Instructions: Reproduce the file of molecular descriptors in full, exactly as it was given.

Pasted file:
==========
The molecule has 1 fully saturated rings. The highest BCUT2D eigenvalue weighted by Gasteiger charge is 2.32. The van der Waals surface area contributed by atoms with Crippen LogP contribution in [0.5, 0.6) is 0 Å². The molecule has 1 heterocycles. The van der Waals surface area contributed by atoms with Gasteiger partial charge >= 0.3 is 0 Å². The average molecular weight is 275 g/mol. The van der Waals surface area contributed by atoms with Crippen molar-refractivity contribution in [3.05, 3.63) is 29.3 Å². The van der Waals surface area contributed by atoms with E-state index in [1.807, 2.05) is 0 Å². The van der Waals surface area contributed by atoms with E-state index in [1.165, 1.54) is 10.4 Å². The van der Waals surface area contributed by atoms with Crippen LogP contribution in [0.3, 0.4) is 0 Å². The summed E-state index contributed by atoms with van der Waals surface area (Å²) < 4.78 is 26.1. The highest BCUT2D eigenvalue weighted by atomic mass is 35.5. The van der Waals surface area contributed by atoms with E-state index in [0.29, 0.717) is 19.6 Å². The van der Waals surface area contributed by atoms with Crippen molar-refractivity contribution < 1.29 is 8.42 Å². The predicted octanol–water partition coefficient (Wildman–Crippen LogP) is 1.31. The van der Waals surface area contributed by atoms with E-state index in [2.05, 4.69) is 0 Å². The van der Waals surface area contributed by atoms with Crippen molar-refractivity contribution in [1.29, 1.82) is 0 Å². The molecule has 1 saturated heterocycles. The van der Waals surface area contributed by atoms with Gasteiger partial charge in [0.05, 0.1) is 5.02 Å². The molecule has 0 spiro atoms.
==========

The molecule has 1 fully saturated rings. The highest BCUT2D eigenvalue weighted by Gasteiger charge is 2.32. The van der Waals surface area contributed by atoms with Crippen LogP contribution in [0.5, 0.6) is 0 Å². The molecule has 1 heterocycles. The van der Waals surface area contributed by atoms with Gasteiger partial charge >= 0.3 is 0 Å². The average molecular weight is 275 g/mol. The van der Waals surface area contributed by atoms with Crippen molar-refractivity contribution in [3.05, 3.63) is 29.3 Å². The van der Waals surface area contributed by atoms with E-state index in [1.807, 2.05) is 0 Å². The van der Waals surface area contributed by atoms with E-state index in [1.165, 1.54) is 10.4 Å². The van der Waals surface area contributed by atoms with Crippen LogP contribution in [0.3, 0.4) is 0 Å². The summed E-state index contributed by atoms with van der Waals surface area (Å²) < 4.78 is 26.1. The highest BCUT2D eigenvalue weighted by atomic mass is 35.5. The van der Waals surface area contributed by atoms with E-state index in [0.29, 0.717) is 19.6 Å². The van der Waals surface area contributed by atoms with Crippen molar-refractivity contribution < 1.29 is 8.42 Å². The predicted octanol–water partition coefficient (Wildman–Crippen LogP) is 1.31. The van der Waals surface area contributed by atoms with E-state index in [2.05, 4.69) is 0 Å². The van der Waals surface area contributed by atoms with Crippen molar-refractivity contribution in [1.29, 1.82) is 0 Å². The molecule has 1 saturated heterocycles. The van der Waals surface area contributed by atoms with Gasteiger partial charge in [0.05, 0.1) is 5.02 Å². The molecule has 0 spiro atoms.